Human neutrophil clearance of bacterial pathogens triggers anti-microbial γδ T cell responses in early infection

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Davey, Martin S.
Lin, Chan-Yu
Roberts, Gareth W.
Heuston, Sinéad
Brown, Amanda C.
Chess, James A.
Toleman, Mark A.
Gahan, Cormac G.
Hill, Colin
Parish, Tanya
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Human blood Vc9/Vd2 T cells, monocytes and neutrophils share a responsiveness toward inflammatory chemokines and are rapidly recruited to sites of infection. Studying their interaction in vitro and relating these findings to in vivo observations in patients may therefore provide crucial insight into inflammatory events. Our present data demonstrate that Vc9/Vd2 T cells provide potent survival signals resulting in neutrophil activation and the release of the neutrophil chemoattractant CXCL8 (IL-8). In turn, Vc9/Vd2 T cells readily respond to neutrophils harboring phagocytosed bacteria, as evidenced by expression of CD69, interferon (IFN)-c and tumor necrosis factor (TNF)-a. This response is dependent on the ability of these bacteria to produce the microbial metabolite (E)-4-hydroxy-3-methyl-but-2-enyl pyrophosphate (HMB-PP), requires cell-cell contact of Vc9/Vd2 T cells with accessory monocytes through lymphocyte function-associated antigen-1 (LFA-1), and results in a TNF-a dependent proliferation of Vc9/Vd2 T cells. The antibiotic fosmidomycin, which targets the HMB-PP biosynthesis pathway, not only has a direct antibacterial effect on most HMB-PP producing bacteria but also possesses rapid anti-inflammatory properties by inhibiting cd T cell responses in vitro. Patients with acute peritoneal-dialysis (PD)-associated bacterial peritonitis – characterized by an excessive influx of neutrophils and monocytes into the peritoneal cavity – show a selective activation of local Vc9/Vd2 T cells by HMB-PP producing but not by HMB-PP deficient bacterial pathogens. The cd T celldriven perpetuation of inflammatory responses during acute peritonitis is associated with elevated peritoneal levels of cd T cells and TNF-a and detrimental clinical outcomes in infections caused by HMB-PP positive microorganisms. Taken together, our findings indicate a direct link between invading pathogens, neutrophils, monocytes and microbe-responsive cd T cells in early infection and suggest novel diagnostic and therapeutic approaches.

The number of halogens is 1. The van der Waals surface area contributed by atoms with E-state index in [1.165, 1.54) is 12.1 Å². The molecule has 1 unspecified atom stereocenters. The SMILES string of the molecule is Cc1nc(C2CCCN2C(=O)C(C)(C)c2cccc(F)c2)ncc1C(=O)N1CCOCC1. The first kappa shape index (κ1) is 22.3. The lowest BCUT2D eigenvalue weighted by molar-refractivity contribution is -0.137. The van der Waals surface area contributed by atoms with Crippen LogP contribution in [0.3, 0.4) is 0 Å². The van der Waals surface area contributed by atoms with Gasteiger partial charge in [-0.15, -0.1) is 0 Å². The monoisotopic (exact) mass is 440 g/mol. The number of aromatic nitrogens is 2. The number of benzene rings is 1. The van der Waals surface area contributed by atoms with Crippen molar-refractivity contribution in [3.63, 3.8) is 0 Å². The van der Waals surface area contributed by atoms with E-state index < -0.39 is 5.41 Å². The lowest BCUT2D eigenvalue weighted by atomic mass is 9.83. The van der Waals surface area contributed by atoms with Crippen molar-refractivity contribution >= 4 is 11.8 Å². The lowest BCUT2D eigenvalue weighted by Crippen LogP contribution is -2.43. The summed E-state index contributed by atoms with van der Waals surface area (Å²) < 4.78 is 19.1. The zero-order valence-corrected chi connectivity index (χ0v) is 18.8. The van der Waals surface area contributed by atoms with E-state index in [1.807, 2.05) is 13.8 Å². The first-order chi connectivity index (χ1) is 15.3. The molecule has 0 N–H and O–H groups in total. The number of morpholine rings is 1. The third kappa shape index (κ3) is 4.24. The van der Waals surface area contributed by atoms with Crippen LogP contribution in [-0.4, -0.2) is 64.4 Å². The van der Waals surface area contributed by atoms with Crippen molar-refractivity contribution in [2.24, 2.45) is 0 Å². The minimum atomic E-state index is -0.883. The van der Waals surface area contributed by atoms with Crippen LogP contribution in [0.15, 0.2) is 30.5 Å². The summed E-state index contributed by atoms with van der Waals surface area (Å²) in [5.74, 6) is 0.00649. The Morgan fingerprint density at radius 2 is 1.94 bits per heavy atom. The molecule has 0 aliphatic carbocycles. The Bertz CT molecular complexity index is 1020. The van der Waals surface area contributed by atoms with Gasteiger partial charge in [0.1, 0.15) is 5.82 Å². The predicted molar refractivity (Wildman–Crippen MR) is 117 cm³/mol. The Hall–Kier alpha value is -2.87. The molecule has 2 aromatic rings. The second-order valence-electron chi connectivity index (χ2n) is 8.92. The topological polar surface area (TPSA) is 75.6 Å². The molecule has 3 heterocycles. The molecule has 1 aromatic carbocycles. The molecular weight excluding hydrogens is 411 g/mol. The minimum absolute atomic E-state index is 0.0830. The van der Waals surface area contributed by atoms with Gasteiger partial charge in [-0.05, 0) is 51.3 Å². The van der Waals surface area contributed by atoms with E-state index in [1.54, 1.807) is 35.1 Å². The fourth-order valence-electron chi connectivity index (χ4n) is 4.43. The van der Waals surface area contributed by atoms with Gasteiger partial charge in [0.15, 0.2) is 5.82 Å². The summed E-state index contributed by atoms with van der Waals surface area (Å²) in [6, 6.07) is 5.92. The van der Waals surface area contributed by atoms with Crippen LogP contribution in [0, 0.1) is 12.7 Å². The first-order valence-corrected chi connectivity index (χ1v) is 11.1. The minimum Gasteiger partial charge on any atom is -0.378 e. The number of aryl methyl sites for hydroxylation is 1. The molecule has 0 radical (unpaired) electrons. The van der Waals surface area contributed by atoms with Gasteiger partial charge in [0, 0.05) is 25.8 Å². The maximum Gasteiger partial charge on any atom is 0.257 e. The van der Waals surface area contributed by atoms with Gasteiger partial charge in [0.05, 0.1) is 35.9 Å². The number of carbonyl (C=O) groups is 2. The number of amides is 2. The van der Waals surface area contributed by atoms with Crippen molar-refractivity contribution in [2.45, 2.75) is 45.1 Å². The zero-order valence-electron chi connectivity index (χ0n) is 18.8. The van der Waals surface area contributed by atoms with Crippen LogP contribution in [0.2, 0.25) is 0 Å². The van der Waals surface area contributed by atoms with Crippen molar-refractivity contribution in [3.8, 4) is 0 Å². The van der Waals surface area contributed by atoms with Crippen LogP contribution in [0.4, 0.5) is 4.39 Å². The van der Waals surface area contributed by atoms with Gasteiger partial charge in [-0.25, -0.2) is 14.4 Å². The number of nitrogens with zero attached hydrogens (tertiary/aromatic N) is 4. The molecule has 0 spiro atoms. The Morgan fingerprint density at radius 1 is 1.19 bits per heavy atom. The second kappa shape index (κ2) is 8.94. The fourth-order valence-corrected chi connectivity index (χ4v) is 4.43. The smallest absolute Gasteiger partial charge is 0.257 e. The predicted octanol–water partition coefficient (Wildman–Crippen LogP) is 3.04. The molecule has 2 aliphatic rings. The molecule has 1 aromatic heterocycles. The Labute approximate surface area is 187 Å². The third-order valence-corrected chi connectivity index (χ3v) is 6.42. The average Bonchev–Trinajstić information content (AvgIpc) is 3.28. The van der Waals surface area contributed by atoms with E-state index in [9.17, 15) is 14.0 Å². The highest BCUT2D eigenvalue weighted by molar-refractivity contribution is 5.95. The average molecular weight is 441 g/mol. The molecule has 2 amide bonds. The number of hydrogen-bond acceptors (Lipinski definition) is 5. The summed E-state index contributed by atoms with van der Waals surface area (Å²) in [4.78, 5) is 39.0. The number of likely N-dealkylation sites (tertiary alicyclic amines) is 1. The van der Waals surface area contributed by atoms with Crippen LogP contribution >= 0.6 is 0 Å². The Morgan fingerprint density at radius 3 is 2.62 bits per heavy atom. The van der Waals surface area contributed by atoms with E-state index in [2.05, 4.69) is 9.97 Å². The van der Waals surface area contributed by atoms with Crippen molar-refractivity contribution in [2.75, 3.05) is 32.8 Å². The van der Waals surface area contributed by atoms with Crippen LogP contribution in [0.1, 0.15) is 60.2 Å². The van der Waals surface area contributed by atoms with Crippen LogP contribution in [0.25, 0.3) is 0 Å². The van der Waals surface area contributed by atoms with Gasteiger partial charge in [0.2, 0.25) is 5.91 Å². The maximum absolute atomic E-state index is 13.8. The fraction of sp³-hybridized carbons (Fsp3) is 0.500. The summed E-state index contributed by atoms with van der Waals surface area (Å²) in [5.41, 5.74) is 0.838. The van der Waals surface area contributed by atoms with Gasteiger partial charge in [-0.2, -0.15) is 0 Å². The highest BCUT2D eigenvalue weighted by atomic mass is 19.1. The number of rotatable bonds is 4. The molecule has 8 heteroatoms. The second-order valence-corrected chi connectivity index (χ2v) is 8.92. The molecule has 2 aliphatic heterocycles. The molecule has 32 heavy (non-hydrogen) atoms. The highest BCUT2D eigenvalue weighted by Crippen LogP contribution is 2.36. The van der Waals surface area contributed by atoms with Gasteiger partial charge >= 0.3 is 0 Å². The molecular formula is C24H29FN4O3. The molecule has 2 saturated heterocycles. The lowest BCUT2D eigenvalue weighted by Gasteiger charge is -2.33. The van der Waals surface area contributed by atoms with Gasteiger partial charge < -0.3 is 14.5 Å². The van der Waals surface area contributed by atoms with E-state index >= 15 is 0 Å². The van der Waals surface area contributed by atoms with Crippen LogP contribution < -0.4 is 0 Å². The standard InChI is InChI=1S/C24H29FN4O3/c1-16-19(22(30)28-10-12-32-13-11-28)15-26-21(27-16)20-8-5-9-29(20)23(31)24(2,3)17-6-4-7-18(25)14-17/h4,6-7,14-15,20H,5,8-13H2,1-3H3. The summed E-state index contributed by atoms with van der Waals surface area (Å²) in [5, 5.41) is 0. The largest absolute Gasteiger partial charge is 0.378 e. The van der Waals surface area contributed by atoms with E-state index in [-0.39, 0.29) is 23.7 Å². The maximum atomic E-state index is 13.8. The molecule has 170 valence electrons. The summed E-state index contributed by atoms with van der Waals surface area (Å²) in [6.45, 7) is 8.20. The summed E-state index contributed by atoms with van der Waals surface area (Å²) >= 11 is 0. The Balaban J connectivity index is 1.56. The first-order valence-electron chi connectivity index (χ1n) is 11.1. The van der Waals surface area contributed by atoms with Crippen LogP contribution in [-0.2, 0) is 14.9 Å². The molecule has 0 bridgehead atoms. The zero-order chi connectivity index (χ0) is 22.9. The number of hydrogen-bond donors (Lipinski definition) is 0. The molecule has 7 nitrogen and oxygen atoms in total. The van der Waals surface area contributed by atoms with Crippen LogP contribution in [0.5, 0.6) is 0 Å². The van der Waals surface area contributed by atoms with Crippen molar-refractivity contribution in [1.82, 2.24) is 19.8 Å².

Neutrophil , Chemokines , Phagocytosed Bacteria , Fosmidomycin , HMB-PP , Peritonitis
Davey MS, Lin C-Y, Roberts GW, Heuston S, Brown AC, et al. (2011) Human Neutrophil Clearance of Bacterial Pathogens Triggers Anti-Microbial cd T Cell Responses in Early Infection. PLoS Pathog 7(5): e1002040. doi:10.1371/journal.ppat.1002040